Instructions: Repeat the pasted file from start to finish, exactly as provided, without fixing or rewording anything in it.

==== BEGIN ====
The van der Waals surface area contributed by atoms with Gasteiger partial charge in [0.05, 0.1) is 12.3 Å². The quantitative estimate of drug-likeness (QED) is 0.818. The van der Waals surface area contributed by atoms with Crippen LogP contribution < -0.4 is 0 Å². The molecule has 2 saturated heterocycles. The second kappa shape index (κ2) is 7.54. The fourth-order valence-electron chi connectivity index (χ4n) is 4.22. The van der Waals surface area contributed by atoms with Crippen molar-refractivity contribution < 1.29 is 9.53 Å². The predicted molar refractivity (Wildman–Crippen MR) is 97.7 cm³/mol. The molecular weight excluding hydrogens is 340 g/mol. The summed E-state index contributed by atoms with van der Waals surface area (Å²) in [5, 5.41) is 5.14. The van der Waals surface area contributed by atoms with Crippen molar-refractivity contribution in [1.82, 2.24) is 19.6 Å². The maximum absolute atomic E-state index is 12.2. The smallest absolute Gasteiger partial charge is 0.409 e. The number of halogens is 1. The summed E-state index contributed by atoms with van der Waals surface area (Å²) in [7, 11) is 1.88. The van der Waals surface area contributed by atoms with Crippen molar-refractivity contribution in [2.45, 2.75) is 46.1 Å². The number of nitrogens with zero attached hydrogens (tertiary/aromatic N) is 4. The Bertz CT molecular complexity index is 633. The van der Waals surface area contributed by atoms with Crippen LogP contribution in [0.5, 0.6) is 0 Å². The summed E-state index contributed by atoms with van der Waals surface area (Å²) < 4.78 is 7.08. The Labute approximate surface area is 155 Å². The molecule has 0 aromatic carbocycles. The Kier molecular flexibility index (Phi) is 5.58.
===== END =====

The van der Waals surface area contributed by atoms with Gasteiger partial charge in [0.05, 0.1) is 12.3 Å². The quantitative estimate of drug-likeness (QED) is 0.818. The van der Waals surface area contributed by atoms with Crippen LogP contribution < -0.4 is 0 Å². The molecule has 2 saturated heterocycles. The second kappa shape index (κ2) is 7.54. The fourth-order valence-electron chi connectivity index (χ4n) is 4.22. The van der Waals surface area contributed by atoms with Crippen molar-refractivity contribution < 1.29 is 9.53 Å². The predicted molar refractivity (Wildman–Crippen MR) is 97.7 cm³/mol. The molecular weight excluding hydrogens is 340 g/mol. The summed E-state index contributed by atoms with van der Waals surface area (Å²) in [5, 5.41) is 5.14. The van der Waals surface area contributed by atoms with Crippen molar-refractivity contribution in [1.82, 2.24) is 19.6 Å². The maximum absolute atomic E-state index is 12.2. The smallest absolute Gasteiger partial charge is 0.409 e. The number of halogens is 1. The summed E-state index contributed by atoms with van der Waals surface area (Å²) in [7, 11) is 1.88. The van der Waals surface area contributed by atoms with Crippen molar-refractivity contribution in [2.45, 2.75) is 46.1 Å². The number of nitrogens with zero attached hydrogens (tertiary/aromatic N) is 4. The Bertz CT molecular complexity index is 633. The van der Waals surface area contributed by atoms with Crippen LogP contribution in [0.5, 0.6) is 0 Å². The summed E-state index contributed by atoms with van der Waals surface area (Å²) < 4.78 is 7.08. The Labute approximate surface area is 155 Å². The molecule has 0 aromatic carbocycles. The Kier molecular flexibility index (Phi) is 5.58.